Velvet Revolution

(redirected from Gentle Revolution)

velvet revolution

n
(Government, Politics & Diplomacy) the peaceful overthrow of a government, esp a communist government, as occurred in Czechoslovakia in late 1989
Collins English Dictionary – Complete and Unabridged, 12th Edition 2014 © HarperCollins Publishers 1991, 1994, 1998, 2000, 2003, 2006, 2007, 2009, 2011, 2014

Velvet Revolution

1989 –90 The peaceful end to Communist rule in Czechoslovakia. So named for the quiet resignation of the Communist government following massive but peaceful demonstrations.
Dictionary of Unfamiliar Words by Diagram Group Copyright © 2008 by Diagram Visual Information Limited
Translations

Velvet Revolution

n the Velvet Revolutiondie sanfte or samtene Revolution
Collins German Dictionary – Complete and Unabridged 7th Edition 2005. © William Collins Sons & Co. Ltd. 1980 © HarperCollins Publishers 1991, 1997, 1999, 2004, 2005, 2007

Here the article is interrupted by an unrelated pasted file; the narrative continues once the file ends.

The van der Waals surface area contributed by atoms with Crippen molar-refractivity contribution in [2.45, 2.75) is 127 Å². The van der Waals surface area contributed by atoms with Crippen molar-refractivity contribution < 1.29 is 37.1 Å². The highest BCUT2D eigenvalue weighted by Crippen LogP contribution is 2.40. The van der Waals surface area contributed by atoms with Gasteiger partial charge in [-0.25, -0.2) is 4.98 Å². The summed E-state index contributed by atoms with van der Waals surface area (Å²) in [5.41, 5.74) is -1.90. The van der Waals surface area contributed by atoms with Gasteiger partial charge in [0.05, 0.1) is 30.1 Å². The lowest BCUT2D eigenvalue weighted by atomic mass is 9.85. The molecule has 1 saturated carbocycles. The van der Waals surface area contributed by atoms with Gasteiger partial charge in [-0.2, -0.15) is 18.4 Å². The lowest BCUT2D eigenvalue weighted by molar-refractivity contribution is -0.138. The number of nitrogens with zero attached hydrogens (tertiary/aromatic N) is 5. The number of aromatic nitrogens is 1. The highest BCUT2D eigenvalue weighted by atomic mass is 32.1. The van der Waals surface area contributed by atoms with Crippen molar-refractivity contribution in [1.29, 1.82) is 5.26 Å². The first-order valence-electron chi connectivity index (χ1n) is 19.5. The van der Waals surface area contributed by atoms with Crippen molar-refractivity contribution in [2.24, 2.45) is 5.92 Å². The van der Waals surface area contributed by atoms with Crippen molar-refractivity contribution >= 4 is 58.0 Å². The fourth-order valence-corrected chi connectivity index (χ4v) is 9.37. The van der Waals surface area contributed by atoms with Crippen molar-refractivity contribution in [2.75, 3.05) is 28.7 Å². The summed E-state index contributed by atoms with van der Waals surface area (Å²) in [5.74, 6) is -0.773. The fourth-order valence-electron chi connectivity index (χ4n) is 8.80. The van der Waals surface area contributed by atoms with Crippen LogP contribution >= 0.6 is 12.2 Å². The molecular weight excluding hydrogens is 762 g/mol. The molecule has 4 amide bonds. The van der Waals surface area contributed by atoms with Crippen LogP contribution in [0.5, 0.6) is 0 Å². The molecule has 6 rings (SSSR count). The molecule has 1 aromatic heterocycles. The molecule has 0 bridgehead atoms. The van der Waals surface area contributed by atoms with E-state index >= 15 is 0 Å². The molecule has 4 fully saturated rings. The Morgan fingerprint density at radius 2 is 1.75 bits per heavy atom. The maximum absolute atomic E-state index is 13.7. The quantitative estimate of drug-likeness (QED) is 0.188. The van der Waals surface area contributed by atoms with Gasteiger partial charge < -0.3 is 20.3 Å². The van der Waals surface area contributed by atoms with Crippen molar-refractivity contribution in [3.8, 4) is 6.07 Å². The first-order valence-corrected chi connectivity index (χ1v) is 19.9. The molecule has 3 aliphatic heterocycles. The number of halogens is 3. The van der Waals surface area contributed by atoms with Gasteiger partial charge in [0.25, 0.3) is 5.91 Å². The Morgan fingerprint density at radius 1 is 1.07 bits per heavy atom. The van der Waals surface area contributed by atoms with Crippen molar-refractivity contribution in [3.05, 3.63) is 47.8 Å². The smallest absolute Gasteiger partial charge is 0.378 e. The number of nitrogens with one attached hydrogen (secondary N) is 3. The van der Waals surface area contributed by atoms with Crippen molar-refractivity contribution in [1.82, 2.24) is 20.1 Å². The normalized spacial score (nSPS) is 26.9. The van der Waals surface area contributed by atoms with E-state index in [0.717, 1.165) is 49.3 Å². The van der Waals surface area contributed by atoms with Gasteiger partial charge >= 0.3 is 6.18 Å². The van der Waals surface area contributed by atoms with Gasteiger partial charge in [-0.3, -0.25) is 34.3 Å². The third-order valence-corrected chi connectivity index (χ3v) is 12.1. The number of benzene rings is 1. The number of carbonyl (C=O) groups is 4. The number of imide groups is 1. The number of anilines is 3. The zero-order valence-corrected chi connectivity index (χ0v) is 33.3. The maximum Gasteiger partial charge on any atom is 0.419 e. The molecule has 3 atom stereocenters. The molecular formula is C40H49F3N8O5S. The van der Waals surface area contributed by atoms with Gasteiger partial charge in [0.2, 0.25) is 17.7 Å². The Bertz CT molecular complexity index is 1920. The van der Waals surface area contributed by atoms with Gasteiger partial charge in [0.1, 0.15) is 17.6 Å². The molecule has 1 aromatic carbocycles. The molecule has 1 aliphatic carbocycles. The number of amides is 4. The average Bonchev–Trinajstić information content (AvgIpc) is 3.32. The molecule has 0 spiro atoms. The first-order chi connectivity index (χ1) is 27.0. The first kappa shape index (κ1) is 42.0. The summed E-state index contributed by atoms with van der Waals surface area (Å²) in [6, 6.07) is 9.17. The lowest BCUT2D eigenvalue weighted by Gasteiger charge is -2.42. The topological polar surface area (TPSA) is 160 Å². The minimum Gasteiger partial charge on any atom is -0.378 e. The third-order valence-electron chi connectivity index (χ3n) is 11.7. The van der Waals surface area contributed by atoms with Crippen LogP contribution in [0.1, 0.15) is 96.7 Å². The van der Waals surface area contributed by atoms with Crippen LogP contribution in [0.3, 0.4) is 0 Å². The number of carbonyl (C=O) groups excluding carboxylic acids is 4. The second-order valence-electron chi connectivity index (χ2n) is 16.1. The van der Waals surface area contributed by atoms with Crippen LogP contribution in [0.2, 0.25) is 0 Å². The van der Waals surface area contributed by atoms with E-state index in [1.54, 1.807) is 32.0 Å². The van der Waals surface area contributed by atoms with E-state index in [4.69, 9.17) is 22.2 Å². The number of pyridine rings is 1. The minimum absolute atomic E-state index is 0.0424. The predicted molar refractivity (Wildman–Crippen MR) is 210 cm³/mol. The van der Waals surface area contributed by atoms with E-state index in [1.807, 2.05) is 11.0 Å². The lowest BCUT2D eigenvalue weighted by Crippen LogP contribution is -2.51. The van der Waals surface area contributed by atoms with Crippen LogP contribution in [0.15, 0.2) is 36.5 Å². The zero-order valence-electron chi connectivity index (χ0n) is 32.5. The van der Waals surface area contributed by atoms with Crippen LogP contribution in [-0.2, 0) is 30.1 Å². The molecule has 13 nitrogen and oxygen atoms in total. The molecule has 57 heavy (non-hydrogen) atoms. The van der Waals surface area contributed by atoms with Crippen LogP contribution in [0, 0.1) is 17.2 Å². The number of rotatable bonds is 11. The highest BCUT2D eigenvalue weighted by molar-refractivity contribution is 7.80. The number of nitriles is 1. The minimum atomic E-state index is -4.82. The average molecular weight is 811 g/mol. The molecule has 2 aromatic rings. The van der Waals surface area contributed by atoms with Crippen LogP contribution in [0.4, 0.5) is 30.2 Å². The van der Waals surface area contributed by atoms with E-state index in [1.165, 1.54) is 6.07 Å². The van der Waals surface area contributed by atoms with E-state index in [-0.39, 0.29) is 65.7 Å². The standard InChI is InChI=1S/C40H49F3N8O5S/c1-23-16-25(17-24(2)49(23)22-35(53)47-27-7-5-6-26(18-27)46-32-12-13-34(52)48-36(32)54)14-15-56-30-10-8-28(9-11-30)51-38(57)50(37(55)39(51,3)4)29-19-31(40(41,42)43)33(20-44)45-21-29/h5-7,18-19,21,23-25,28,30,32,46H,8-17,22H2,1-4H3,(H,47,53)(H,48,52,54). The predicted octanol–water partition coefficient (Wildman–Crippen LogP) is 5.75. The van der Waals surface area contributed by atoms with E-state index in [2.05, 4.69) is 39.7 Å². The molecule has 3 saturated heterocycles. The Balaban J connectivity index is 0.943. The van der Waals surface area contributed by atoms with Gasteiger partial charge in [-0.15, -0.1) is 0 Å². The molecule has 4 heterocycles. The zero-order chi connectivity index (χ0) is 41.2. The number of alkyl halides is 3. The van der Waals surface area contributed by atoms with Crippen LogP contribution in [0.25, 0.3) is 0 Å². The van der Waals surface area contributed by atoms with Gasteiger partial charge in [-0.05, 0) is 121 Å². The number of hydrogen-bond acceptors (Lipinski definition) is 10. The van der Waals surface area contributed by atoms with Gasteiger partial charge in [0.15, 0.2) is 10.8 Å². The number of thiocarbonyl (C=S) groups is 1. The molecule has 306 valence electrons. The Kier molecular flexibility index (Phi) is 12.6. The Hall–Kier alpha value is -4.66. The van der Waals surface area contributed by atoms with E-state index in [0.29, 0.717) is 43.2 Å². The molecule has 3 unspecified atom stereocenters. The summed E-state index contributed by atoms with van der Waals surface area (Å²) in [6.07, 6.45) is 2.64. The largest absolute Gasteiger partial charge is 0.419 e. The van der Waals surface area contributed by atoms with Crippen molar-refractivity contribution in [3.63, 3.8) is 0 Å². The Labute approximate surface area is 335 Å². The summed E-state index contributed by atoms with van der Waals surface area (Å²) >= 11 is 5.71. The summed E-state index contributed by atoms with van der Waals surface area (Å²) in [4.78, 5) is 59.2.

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References in periodicals archive ?
It was acknowledged as a model by Germany, which had the fall of the Berlin Wall in 1989; Czechoslovakia with its Velvet or Gentle Revolution also in 1989; and Hong Kong with its yellow umbrellas in 2014.
MIDLAND artists are amongst those starring in a special exhibition which aims to start a gentle revolution. Outside In: Central, at Compton Verney, near Leamington Spa, Warwickshire, is part of a national project based at the Pallant House Gallery in Sussex, which aims to provide a platform for artists who find it difficult to access the mainstream art world.
TWO COVENTRY artists are amongst those starring in a special exhibition which aims to start a gentle revolution.
"This gentle revolution," as Meyer fittingly characterizes it, "was sheer theater, ...
A nonviolent overthrow of the communist government in Czechoslovakia--which will become known as the Velvet Revolution (or the Gentle Revolution by its Slovak inhabitants)--will lead the following month to the naming of a playwright Vaclav Havel as the country's president.
His gentle revolution at St James's Park has stirred the passions of one who admits she does not fully comprehend the world's greatest game.
As he talks, Campbell is surrounded by the gentle revolution of 30 or 40 glass-domed anniversary clocks, most of them German-made.